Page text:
Tract: (Ps. 123) Unto thee lift I up mine eyes, O thou that dwellest in the heavens. V. Behold, even as the eyes of servants look unto the hand of their masters. V. And as the eyes of a maiden look unto the hand of her mistress: even so our eyes wait upon the Lord our God, until he have mercy upon us. V. Have mercy upon us, O Lord, have mercy upon us.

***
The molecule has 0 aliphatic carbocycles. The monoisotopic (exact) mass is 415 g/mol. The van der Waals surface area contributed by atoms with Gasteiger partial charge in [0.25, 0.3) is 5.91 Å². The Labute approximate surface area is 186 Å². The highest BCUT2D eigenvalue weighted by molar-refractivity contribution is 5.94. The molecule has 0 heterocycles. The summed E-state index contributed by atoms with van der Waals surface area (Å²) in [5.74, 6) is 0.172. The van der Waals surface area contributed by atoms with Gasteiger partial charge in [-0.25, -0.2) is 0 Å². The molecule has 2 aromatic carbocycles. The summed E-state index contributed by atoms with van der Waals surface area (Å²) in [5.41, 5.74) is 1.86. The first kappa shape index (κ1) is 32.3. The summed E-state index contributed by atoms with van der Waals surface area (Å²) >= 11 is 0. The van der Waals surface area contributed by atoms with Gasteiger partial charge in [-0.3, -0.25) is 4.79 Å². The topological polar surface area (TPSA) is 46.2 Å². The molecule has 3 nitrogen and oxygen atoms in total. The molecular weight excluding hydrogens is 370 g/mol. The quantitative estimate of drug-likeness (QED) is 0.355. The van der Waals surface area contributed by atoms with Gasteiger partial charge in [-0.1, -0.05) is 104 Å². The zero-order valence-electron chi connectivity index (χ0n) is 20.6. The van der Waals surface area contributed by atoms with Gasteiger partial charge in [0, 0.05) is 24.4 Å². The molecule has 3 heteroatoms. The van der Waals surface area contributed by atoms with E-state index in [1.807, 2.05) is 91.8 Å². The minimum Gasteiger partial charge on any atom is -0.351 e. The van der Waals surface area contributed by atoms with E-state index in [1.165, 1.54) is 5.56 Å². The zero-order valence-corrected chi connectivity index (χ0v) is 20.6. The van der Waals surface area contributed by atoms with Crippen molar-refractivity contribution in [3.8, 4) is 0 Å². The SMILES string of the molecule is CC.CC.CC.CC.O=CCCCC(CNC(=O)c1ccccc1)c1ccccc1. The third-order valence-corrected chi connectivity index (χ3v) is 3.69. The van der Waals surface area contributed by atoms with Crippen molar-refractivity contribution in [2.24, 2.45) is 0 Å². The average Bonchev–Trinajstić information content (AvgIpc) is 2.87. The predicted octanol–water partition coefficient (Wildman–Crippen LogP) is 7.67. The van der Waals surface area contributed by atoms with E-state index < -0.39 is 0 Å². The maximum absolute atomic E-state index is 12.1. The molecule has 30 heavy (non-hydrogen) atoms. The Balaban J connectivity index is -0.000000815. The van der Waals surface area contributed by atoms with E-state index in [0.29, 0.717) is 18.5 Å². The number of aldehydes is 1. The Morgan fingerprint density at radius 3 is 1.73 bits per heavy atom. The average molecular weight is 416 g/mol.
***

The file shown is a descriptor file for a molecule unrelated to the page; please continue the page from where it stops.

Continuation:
The Holy Gospel: At that time: Jesus was casting out a devil, and it was dumb. And it came to pass, when the devil was gone out, the dumb spake; and the people wondered. But some of them said, He casteth out devils through Beelzebub, the chief of the devils. And others, tempting him, sought of him a sign from heaven. But he, knowing their thoughts, said unto them, Every kingdom divided against itself is brought to desolation; and a house divided against a house falleth. If Satan also be divided against himself, how shall his kingdom stand? because ye say, that I cast out demons through Beelzebub. And if I by Beelzebub cast out devils, by whom do your sons cast them out? therefore shall they be your judges. But if I with the finger of God cast out devils, no doubt the kingdom of God is come upon you. When a strong man armed keepeth his palace, his goods are in peace; but when a stronger than he shall come upon him, and overcome him, he taketh from him all his armour wherein he trusted, and divideth his spoils. He that is not with me is against me: and he that gathereth not with me scattereth. When the unclean spirit is gone out of a man, he walketh through dry places, seeking rest; and finding none, he saith, I will return unto my house whence I came out. And when he cometh, he findeth it swept and garnished. Then goeth he, and taketh to him seven other spirits more wicked than himself; and they enter in, and dwell there; and the last state of that man is worse than the first. And it came to pass, as he spake these things, a certain woman of the company lifted up her voice, and said unto him, Blessed is the womb that bare thee, and the paps which thou hast sucked. But he said, Yea rather, blessed are they that hear the word of God, and keep it. (St Luke 11.14-28)